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I may test this. Have you considered that the difference in MPG could be attributed to grade? For example, I get much better mileage coming home from the I.E. here in SoCal than I do heading inland in the morning, but that's because the entire route inland is a very gradual uphill drive over 50 miles or so. To further compound that aspect, the car is pretty heavy for the size of it's engine. Something to think about.

I'm going to test MPG round trip with traction control off and see what I get!
 

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I always turn off traction control and ESC in both my vehicles. It can be annoying in slippery conditions (like snow) if you know how to control a sliding vehicle. It works well for people who don't notice the vehicle when it first starts to "get away" from them and can save their bacon.

The problem with "ESC on" is that once the vehicle starts to kick out, I will countersteer immediately. The ESC will cause my countersteer to over-correct a little. I will compensate of course, but the feeling is quite annoying and can be prevented with ESC set to off.

YMMV depending on your skill level.
Hmm. I've been driving snow-covered mountain highways for decades (for work) in FWD, RWD, and full-time 4WD vehicles, and I have yet to have a front wheel drive vehicle like the Renegade "kick out" on me. It happens lots with RWD vehicles, and yes immediate countersteer is the reflex action, but with FWD it's more common for the vehicle to understeer, in my experience.

That said, I've found the electronic stability system on my current SUV--which has full-time 4WD--is very good, and I like having it. As my Renegade is ten years newer, I'm hoping its ESC will be even better.
 

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Hmm. I've been driving snow-covered mountain highways for decades (for work) in FWD, RWD, and full-time 4WD vehicles, and I have yet to have a front wheel drive vehicle like the Renegade "kick out" on me. It happens lots with RWD vehicles, and yes immediate countersteer is the reflex action, but with FWD it's more common for the vehicle to understeer, in my experience.

That said, I've found the electronic stability system on my current SUV--which has full-time 4WD--is very good, and I like having it. As my Renegade is ten years newer, I'm hoping its ESC will be even better.
The "kick out" comment was meant for cars like my Challenger with its rear wheel drive and limited slip differential.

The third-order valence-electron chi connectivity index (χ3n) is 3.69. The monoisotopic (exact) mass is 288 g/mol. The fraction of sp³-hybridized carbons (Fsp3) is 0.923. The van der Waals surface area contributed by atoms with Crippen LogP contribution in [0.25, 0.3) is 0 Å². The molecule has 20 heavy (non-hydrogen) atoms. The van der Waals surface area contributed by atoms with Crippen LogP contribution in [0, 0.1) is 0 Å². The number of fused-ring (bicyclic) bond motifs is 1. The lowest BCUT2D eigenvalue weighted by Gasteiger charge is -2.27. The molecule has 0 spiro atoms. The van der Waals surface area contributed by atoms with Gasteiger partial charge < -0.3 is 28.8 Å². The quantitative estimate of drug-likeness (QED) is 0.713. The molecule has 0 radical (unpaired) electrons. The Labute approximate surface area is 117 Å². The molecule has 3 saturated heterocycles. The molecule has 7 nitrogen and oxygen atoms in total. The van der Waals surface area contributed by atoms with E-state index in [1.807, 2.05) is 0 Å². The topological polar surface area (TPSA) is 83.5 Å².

But I don't like the ESC intervention on FWD or AWD vehicles either. Sometimes revving up and spinning will prevent you from getting stuck which the ESC tends to mitigate.

Like I wrote earlier, YMMV.
 

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I believe it goes into more detail in the owner's manual but I'm pretty sure the anti-roll part of the ECS is still on in the background, even when it's "off".

I know when I was drifting my Jeep around in the snow, the brakes were stinky so that leads me to believe it's using the brakes to an extent for the torque vectoring to each wheel.

Keep in mind that when you start taking nannies off of vehicles with high centers of gravity, you must be extra careful. I ran my smart car without the fuse in for the nannies and guess what? After about 7 months I rolled it and totalled it. And I had taken that thing everywhere. It did things it shouldn't have been able to do (keep up with Civic Si and BMW E30 on back roads in Georgia).

The ultimate downfall for the smart was a left-right transition that was executed too quickly and caused the roll. It happened so fast because of the wheelbase it was impossible to correct in time.

On the back roads here in Southern Ohio, I can hit curves at the same speeds I did in my Fiat Abarth in the Jeep...... but those tight chicanes have to be slower, the vehicle just isn't made for that quick of a transition :)

I don't know if this video is public or not but this was last weekend. Gotta be smooth in the Jeep lol! But it really doesn't have too much body roll, which is good!

https://www.facebook.com/brandon.geis/videos/10153841803899823/ (make sure to hit HD)
What's up with the chick music in the background, Mr. Geis?